Excuse Me, Sir. Do You Know How Fast Your Lathe Was Traveling Back There?

When machining metal, it is important to know how fast the cutting tool is traveling in relation to the surface of the part being machined. This amount is called the ‘Surface Speed’. There are Surface Speed standards for cutting different types of materials and it is good practice to stick with those standards in order to end up with a good surface finish as well as maximizing tool life. On a lathe, for example, having a known target Surface Speed in mind as well as a part finish diameter, it is possible to calculate the necessary spindle speed.

Hobbyist [Paul] wanted a method of measuring his lathe’s spindle speed. Since spindle speed is measured in RPM, it made complete sense to install a tachometer. After browsing eBay for a bit he found one for about $20. His purchase came with the numeric LED display, a mounting bezel and the all important hall effect sensor. The Hall effect sensor measures changes in a magnetic field and in turn varies its output voltage. [Paul] fabbed up an aluminum bracket that supports the sensor just off of the rear of the lathe spindle. A magnet was then glued to the outside diameter of the spindle below the sensor. The once per revolution signal is generated every time the magnet passes the sensor while the lathe is running. The display was mounted to the lathe near eye height by means of another aluminum bracket and case.

After a little work, [Paul] can now keep a close eye on his spindle speed with a quick glance over at his new tachometer display while he’s turning those perfect parts! If this project tickles your fancy, you may want to check out this fantastic DIY tachometer or this one that uses a soundcard.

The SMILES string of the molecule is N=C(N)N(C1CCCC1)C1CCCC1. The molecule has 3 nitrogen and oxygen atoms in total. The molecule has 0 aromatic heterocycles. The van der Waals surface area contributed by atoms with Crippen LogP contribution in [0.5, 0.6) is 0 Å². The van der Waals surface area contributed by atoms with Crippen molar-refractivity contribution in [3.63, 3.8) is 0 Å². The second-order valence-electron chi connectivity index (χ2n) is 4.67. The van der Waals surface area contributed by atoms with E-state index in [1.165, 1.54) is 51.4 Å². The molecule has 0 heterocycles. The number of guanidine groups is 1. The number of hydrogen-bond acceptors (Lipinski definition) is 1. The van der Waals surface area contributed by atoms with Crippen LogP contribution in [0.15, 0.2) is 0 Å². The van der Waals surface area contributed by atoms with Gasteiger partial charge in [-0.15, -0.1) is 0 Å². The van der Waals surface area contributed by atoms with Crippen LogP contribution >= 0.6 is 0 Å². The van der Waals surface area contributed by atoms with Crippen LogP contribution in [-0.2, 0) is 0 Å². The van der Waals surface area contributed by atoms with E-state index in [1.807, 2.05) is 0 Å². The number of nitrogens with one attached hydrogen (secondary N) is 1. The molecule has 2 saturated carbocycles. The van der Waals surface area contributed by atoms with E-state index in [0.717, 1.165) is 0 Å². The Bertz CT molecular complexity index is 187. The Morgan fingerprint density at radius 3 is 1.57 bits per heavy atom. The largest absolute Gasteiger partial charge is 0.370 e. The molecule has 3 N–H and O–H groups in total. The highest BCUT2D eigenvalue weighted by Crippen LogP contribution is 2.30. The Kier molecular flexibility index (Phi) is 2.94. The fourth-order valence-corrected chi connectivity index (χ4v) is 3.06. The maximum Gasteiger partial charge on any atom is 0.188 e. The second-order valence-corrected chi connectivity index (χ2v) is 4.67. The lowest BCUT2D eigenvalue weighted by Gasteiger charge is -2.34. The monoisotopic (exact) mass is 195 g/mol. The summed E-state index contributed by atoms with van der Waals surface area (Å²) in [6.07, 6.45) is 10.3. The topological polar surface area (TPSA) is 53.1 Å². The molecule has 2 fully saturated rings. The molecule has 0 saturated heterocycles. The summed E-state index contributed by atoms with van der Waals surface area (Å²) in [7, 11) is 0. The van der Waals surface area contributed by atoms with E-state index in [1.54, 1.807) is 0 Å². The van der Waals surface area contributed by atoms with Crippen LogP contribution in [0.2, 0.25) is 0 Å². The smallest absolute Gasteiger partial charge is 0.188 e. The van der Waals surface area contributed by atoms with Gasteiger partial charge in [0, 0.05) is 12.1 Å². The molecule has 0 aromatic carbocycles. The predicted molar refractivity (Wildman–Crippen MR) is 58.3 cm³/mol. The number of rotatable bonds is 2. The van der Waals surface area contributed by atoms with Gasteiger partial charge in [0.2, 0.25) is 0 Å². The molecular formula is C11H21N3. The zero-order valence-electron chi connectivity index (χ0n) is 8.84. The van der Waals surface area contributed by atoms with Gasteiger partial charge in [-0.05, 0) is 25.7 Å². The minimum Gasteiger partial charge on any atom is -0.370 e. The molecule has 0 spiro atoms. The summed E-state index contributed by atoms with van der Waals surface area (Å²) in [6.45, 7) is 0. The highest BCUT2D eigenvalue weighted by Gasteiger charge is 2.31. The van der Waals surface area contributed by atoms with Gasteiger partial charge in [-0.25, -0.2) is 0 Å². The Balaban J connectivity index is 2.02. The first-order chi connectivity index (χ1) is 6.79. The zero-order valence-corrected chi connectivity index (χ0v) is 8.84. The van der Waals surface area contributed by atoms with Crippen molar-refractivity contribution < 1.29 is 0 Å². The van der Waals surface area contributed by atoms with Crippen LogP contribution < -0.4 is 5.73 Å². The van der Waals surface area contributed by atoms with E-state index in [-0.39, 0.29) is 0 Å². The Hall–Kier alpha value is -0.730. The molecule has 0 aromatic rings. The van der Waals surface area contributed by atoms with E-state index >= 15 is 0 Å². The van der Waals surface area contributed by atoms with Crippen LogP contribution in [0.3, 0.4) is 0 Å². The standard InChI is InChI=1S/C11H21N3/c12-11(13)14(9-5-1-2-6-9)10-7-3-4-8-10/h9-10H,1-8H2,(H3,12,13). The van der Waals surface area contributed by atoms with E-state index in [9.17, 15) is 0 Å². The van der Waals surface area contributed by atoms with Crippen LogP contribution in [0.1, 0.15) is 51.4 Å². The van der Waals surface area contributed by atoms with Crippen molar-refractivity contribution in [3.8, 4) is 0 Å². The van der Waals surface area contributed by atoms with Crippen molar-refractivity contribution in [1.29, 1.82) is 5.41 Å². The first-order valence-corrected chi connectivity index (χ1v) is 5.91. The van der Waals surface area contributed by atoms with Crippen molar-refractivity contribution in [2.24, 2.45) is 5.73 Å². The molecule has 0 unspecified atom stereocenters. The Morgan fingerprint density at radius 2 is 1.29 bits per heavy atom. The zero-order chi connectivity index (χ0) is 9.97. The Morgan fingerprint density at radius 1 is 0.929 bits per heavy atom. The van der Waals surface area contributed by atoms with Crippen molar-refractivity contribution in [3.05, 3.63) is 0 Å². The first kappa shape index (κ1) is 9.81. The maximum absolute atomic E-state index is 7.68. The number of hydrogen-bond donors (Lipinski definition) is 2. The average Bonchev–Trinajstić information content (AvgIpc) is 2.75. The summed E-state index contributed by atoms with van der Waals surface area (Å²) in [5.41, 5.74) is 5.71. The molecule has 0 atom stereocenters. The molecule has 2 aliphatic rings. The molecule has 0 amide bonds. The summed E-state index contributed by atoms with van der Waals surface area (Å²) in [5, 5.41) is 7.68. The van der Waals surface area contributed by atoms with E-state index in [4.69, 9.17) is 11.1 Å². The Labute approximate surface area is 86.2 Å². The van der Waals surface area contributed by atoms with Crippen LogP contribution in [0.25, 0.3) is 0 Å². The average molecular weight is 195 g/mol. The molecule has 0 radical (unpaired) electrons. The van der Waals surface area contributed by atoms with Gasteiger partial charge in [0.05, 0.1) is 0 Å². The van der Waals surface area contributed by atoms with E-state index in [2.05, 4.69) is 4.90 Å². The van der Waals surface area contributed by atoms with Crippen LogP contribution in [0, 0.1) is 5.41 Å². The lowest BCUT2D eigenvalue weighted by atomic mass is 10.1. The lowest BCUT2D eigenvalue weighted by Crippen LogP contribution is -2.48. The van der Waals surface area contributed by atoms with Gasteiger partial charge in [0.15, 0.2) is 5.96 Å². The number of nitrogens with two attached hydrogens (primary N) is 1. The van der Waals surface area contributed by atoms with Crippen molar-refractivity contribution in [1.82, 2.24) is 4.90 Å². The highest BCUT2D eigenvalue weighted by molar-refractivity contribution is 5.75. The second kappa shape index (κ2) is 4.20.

26 thoughts on “Excuse Me, Sir. Do You Know How Fast Your Lathe Was Traveling Back There?

  1. When you started talking about surface speed I though that it was at least going to take the distance of the tool from the centre line and calculate surface speed – perhaps even automatically vary the spindle speed to keep a constant surface speed.

    A bit disappointing (if not surprising) that buying something and using it for its intended purpose is considered HaD worthy these days.

    1. Yeah really… I guess knowing your motor base RPM and working back though the belt or gear drive ratio is just too complicated, or if using a vfd, knowing that 30hz is half as fast as 60hz base speed, and calculating from there.

      I too was disappointed that the diameter of the work piece wasn’t part of this system, because ultimately where the metal meets the appropriate cutting tool is where it’s important, not at the shaft.

    2. I was equally disappointed when it was revealed the measurement was simple spindle speed… That’s like saying it’s important to know how many miles per gallon you are getting so you don’t run out of fuel, and then incorporating a speedometer to measure how fast you’re going.

      Would have been more interesting if some method was provided to adjust the readout for the varying radius, and much more interesting if the spindle speed was compensated as a result.

      Even using an Arduino to read the input and drive the display would have been an improvement ;-)

  2. Almost all machinists don’t care. If it chatters your speed is wrong.

    The CNC guys don’t care either, the software sorts it out for them.

    People who don’t make much (usually beginners) on their lathe care about such things. And nerds, because well why not. LEDs are good, more (even if useless) are even gooder.

    1. ?! I would agree with “LEDs are good”.

      It would be cool to tie the tach to the DRO’s X-readout to get an instantaneous surface speed. Even though, umm, ‘nobody cares’…

      1. It’s true, no-one cares. Really.

        Cutting speeds are so variable anything might work, and if it’s wrong you’ll soon know about it.

        The ‘feeds & speeds’ stuff you see are aimed at production work and tend to be on the high side to maximise throughput. You could halve the ‘recommended’ rates and have it work just fine.